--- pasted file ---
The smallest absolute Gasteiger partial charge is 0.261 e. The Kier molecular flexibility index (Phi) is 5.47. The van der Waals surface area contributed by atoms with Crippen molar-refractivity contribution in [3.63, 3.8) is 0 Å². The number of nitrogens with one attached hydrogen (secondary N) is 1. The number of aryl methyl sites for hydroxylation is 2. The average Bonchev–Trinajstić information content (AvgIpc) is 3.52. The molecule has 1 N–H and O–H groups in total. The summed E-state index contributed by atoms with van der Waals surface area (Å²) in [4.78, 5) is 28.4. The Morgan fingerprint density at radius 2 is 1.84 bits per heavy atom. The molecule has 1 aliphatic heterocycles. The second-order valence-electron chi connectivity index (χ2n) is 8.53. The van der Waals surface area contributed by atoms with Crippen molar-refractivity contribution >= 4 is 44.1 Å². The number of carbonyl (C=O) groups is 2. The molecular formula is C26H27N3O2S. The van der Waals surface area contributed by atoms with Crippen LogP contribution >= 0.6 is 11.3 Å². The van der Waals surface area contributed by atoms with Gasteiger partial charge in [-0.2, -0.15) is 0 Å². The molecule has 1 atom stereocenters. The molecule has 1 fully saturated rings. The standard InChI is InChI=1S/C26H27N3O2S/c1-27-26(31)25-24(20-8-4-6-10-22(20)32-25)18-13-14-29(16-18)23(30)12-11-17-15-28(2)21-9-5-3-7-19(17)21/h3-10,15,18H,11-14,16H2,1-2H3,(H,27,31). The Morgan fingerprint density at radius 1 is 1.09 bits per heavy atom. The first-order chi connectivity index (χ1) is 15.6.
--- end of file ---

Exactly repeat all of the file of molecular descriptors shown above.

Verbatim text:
The smallest absolute Gasteiger partial charge is 0.261 e. The Kier molecular flexibility index (Phi) is 5.47. The van der Waals surface area contributed by atoms with Crippen molar-refractivity contribution in [3.63, 3.8) is 0 Å². The number of nitrogens with one attached hydrogen (secondary N) is 1. The number of aryl methyl sites for hydroxylation is 2. The average Bonchev–Trinajstić information content (AvgIpc) is 3.52. The molecule has 1 N–H and O–H groups in total. The summed E-state index contributed by atoms with van der Waals surface area (Å²) in [4.78, 5) is 28.4. The Morgan fingerprint density at radius 2 is 1.84 bits per heavy atom. The molecule has 1 aliphatic heterocycles. The second-order valence-electron chi connectivity index (χ2n) is 8.53. The van der Waals surface area contributed by atoms with Crippen molar-refractivity contribution >= 4 is 44.1 Å². The number of carbonyl (C=O) groups is 2. The molecular formula is C26H27N3O2S. The van der Waals surface area contributed by atoms with Crippen LogP contribution >= 0.6 is 11.3 Å². The van der Waals surface area contributed by atoms with Gasteiger partial charge in [-0.2, -0.15) is 0 Å². The molecule has 1 atom stereocenters. The molecule has 1 fully saturated rings. The standard InChI is InChI=1S/C26H27N3O2S/c1-27-26(31)25-24(20-8-4-6-10-22(20)32-25)18-13-14-29(16-18)23(30)12-11-17-15-28(2)21-9-5-3-7-19(17)21/h3-10,15,18H,11-14,16H2,1-2H3,(H,27,31). The Morgan fingerprint density at radius 1 is 1.09 bits per heavy atom. The first-order chi connectivity index (χ1) is 15.6.